Hawaiian, known natively as ʻŌlelo Hawaiʻi, is a co-official language alongside English of the State of Hawaii, United States. It is a Polynesian language (a family consisting of approximately 40 languages spoken in the Pacific), a sub-branch of the much larger Austronesian family containing 1257 languages (which include for example Malay, Indonesian, and Tagalog), which makes it the second-largest language family in terms of number of speakers. It is spoken in the Hawaiian archipelago, and is very closely related to Marquesan and Tahitian. Much like its sister Polynesian languages, Hawaiian has a very limited phonology: its alphabet uses only 13 letters. It started developing around 300 CE when humans first reached the archipelago. Following the independence of Hawaii from the British Empire and the creation of the Kingdom of Hawaii, it was the official and national language of the country, although the influence of English caused a gradual decrease in the number of speakers. However, the decline of Hawaiian became remarkable following the 1893 coup d’état which overthrew Queen Liliʻuokalani, when Hawaiian was banned from the education system, to be replaced fully by English, going to lengths such as physical punishments on students who would speak Hawaiian. However, in recent decades, after it’s integration into the United States, efforts have been made to revitalize the language, including immersion schools and university degrees. The language however remains classified as critically endangered. In the island of Niʻihau, rather isolated, it is still spoken as a native language and English as a foreign language, and remains in common usage in daily life.
A Diverse World
Certain people argue that the extinction of minority languages can be seen as a positive process, as it presents advantages, claiming, not without reason, that it brings down linguistic barriers that separate human groups and facilitates intercultural communication. However, although those arguments are true, each language offers a different vision of the world, whether it be by its grammar or its vocabulary, as languages are often mirror images of the society in which they are spoken, and express things very differently from one another. For example, certain African languages feature what is called a “frustrative” tense, which carries the meaning that the expected results were not met. Another grammatical feature, evidentiality, found around the globe but most concentrated in Amazonian languages which, when making a statement, indicate via verb conjugation how you know that what you’re saying is true (did you see it, feel it, hear it, guess based on evidence, and so forth). Some other languages don’t use the most common left/right orientation system, but so-called “absolute” orientation. For example, in Taba, an Austronesian language spoken in Indonesia, objects are positioned relatively to the sea, meaning that an object is on the side of the sea or of the island relative to a reference object.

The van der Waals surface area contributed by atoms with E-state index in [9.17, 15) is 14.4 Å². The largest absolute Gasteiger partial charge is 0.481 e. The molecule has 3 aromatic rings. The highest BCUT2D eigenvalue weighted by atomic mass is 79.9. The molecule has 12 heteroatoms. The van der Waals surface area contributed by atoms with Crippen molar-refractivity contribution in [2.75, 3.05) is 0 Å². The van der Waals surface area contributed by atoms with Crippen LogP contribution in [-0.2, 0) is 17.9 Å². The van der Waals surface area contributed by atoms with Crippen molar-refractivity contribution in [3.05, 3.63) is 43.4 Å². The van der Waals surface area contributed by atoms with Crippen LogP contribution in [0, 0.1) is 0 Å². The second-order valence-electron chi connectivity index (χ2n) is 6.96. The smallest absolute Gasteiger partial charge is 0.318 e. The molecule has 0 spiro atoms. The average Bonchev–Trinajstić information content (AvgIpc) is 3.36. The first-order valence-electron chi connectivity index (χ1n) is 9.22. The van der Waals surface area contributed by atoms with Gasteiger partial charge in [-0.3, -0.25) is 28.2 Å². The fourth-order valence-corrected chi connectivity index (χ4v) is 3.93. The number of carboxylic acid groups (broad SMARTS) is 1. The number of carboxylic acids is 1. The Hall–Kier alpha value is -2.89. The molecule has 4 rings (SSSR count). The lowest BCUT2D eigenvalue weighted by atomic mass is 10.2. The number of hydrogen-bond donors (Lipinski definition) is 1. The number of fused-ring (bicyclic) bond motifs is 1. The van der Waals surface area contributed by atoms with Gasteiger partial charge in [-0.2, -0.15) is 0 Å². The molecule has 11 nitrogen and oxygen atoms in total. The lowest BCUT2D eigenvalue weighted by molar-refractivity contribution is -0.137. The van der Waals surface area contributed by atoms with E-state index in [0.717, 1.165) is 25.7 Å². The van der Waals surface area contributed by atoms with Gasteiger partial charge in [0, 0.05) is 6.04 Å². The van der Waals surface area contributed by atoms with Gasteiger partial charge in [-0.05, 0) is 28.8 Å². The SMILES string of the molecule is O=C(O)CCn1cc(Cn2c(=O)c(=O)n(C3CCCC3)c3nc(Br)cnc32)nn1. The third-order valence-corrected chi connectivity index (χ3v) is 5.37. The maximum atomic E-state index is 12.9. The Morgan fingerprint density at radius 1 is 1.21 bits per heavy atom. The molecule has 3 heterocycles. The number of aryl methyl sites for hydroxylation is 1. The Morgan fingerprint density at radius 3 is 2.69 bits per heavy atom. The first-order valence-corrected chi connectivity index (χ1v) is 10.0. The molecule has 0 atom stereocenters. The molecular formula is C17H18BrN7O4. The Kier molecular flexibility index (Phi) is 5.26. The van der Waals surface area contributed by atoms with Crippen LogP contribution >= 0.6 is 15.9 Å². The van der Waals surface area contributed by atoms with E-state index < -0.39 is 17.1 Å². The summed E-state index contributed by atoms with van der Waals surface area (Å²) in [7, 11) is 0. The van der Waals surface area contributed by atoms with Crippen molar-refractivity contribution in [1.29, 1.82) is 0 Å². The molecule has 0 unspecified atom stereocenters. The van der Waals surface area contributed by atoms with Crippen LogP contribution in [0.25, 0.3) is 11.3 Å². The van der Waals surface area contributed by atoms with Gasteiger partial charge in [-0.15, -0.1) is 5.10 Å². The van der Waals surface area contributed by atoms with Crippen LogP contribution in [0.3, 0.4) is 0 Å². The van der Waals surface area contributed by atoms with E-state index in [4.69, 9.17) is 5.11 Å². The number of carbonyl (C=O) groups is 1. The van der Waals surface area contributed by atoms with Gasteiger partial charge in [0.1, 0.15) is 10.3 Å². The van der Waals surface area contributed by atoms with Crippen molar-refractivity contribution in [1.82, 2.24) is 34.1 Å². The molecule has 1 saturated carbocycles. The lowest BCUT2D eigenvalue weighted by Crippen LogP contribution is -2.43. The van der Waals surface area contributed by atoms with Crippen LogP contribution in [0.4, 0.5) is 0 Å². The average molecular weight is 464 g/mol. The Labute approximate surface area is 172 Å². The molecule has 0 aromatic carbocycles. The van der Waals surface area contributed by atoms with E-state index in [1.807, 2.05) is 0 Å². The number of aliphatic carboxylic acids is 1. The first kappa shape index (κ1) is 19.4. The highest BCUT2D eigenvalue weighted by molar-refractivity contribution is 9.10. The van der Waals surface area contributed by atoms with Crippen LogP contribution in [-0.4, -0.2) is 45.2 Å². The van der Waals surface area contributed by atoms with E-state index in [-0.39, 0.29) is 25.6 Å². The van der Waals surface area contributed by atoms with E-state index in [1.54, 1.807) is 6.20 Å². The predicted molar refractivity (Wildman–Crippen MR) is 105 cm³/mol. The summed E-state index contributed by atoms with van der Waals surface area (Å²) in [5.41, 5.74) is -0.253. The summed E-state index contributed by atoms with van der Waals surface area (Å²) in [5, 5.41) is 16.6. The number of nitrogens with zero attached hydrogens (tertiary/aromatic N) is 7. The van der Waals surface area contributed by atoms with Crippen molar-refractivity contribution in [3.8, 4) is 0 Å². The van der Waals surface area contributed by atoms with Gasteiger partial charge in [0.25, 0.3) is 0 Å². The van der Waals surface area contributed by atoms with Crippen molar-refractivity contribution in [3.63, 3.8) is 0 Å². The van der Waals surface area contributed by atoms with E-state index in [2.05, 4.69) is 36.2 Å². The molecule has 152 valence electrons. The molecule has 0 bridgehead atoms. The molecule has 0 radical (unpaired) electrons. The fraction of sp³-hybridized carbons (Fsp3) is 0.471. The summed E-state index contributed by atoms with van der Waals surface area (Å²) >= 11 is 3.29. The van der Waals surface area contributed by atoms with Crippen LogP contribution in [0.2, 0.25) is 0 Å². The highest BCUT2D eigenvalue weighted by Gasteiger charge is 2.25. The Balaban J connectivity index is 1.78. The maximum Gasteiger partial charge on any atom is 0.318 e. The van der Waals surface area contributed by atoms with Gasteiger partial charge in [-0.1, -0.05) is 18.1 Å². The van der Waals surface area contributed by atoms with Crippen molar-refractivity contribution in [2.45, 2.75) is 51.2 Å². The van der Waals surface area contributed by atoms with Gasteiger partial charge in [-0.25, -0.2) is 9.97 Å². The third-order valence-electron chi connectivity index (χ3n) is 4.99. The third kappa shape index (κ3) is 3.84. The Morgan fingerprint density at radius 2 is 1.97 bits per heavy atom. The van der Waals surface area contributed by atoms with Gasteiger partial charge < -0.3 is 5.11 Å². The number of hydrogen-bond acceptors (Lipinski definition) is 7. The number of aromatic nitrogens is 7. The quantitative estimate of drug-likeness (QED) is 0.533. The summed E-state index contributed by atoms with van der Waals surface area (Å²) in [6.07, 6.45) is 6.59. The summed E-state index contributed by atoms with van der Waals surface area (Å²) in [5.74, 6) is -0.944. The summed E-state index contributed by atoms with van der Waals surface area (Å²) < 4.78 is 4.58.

The languages of the world present a huge richness and diversity, in grammar, phonology, writing systems and in vocabulary, but this diversity is currently moribund.
Searching for Solutions
A number of organisations now exist with the purpose of addressing the issue of endangered languages, of which UNESCO is by far the largest organisation to promote minority languages. Other organizations are also active in this field, such as SIL (Summer Institute of Linguistics) International, a Christian non-profit who amongst other activities runs the large linguistic database, Ethnologue, and has been recognised by UNESCO for their work in Asia.
To avoid the dying out of the world’s linguistic diversity, it is the job of linguists to record minority languages before they disappear, and, should there be a will to keep the language alive, the duty of the governments to work alongside the concerned communities to maintain and promote endangered languages, namely by including it in the education system as is already done in many countries around the globe.
Faez C. / S7 / EEB1 Uccle